Dicamba issues and recommendations for achieving more precise herbicide applications are among the timely pest management and production topics slated for this year’s Nebraska Soybean Day and Machinery Expo.
The event, which includes equipment and exhibitor displays, features information to assist producers in planning for next year’s growing season. It will be held from 8:30 a.m. to 2:15 December 14 in the pavilion at the Saunders County Fairgrounds in Wahoo, said Keith Glewen, University of Nebraska Extension Educator and program coordinator.
Presenters include University researchers and specialists, Nebraska Soybean Checkoff representatives, soybean growers and private industry representatives.
“We are bringing back Jason Norsworthy due to the popularity of his presentation last year. This year he is going to focus on a topic that has gained widespread attention and is on the mind of most growers – dicamba,” said Glewen.
Norsworthy is professor of Crop, Soil, and Environmental Sciences and Elms Farming Chair of Weed Science at the University of Arkansas. He will discuss issues associated with dicamba use, including likely causes for non-target damage based based on field observations by university weed scientists across the U.S. He will highlight research conducted to understand off-target movement of the new, lower-volatility formulations of dicamba relative to older formulations. He will also provide input on ways to minimize the likelihood for damage from off-target dicamba movement in 2018.
Chris Proctor, Nebraska Weed Management Extension Educator, will be addressing recommendations for achieving more precise weed management applications for successful weed control in soybeans. The role of accurate measurements is often overlooked in the big picture of herbicide resistance, but plays a role that farmers can change, Proctor contends. Key factors he’ll be discussing are the importance of: 1) using correct herbicide rates, 2) knowing your real tank size, and 3) knowing the difference between dry and liquid ounces. When herbicide measurements and applications are managed properly, growers can save money and improve weed control, Proctor said.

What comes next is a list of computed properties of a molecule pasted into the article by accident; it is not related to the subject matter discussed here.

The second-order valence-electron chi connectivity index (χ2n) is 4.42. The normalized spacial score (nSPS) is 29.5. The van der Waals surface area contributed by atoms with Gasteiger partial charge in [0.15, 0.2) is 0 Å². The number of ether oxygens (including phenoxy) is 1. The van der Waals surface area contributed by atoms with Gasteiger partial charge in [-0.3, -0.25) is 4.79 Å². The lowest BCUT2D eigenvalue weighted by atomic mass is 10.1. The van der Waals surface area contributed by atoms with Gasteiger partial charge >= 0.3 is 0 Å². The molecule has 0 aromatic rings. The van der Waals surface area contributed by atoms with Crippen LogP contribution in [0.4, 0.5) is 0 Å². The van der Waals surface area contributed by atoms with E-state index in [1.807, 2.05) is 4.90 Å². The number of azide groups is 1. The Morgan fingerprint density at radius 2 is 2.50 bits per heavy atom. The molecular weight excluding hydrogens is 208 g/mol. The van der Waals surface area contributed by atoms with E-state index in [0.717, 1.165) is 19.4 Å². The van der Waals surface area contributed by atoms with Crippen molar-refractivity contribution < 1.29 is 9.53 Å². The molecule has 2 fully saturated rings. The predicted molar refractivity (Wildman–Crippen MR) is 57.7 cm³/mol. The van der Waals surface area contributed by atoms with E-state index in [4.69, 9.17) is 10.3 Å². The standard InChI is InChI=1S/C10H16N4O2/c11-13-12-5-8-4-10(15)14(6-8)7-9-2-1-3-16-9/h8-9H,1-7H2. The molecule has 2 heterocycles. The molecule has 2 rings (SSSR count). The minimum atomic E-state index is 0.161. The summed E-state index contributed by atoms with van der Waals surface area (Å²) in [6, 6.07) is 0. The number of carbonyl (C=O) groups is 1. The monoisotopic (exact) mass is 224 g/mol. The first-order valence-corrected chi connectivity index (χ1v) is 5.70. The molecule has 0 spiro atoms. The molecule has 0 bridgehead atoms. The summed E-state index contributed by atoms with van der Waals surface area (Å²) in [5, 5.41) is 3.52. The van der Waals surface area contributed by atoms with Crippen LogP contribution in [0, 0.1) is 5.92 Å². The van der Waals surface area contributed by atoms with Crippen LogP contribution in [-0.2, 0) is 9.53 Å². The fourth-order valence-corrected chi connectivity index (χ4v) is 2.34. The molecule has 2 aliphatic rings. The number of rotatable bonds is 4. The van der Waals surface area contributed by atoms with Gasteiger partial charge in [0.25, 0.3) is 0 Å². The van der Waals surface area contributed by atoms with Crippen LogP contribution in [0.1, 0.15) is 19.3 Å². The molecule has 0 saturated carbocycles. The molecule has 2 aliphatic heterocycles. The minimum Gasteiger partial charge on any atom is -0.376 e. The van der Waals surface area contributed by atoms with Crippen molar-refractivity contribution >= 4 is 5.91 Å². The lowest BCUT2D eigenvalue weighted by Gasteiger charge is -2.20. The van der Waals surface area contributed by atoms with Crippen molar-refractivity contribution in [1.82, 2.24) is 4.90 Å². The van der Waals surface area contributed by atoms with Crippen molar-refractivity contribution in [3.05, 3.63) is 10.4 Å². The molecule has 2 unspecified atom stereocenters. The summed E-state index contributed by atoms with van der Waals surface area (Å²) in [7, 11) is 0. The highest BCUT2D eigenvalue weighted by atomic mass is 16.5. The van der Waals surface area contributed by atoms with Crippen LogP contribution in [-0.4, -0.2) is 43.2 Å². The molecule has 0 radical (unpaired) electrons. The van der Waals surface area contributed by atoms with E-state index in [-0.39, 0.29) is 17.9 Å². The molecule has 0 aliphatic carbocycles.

Also on the agenda is Michael Swanson, Wells Fargo Chief Agricultural Economist. Swanson believes growing top-yielding soybeans requires the right inputs, requiring a team effort. “Are you paying a benchwarmer on your team a superstar’s salary?,” Swanson asks. “Are you managing like ‘the money ball’ or a ‘sentimental’ manager.” This talk will focus on getting the metrics right.
The expo also will include an update on the Nebraska Soybean Checkoff and association information.
Producers will be able to visit with representatives from seed, herbicide, fertilizer and equipment companies and view new farm equipment during a 30-minute break at 10:10 a.m.
While the event and noon lunch are free, the Saunders County Soybean Growers Organization asks that each attendeee donate one or more cans of nonperishable food to the food pantry. Registration is available at the door.
For more information visit the program website, call (800) 529-8030 or e-mail email@example.com.
This program is sponsored by Nebraska Extension in the university’s Institute of Agriculture and Natural Resources, the Nebraska Soybean Board, Saunders County Soybean Growers Organization and private industry.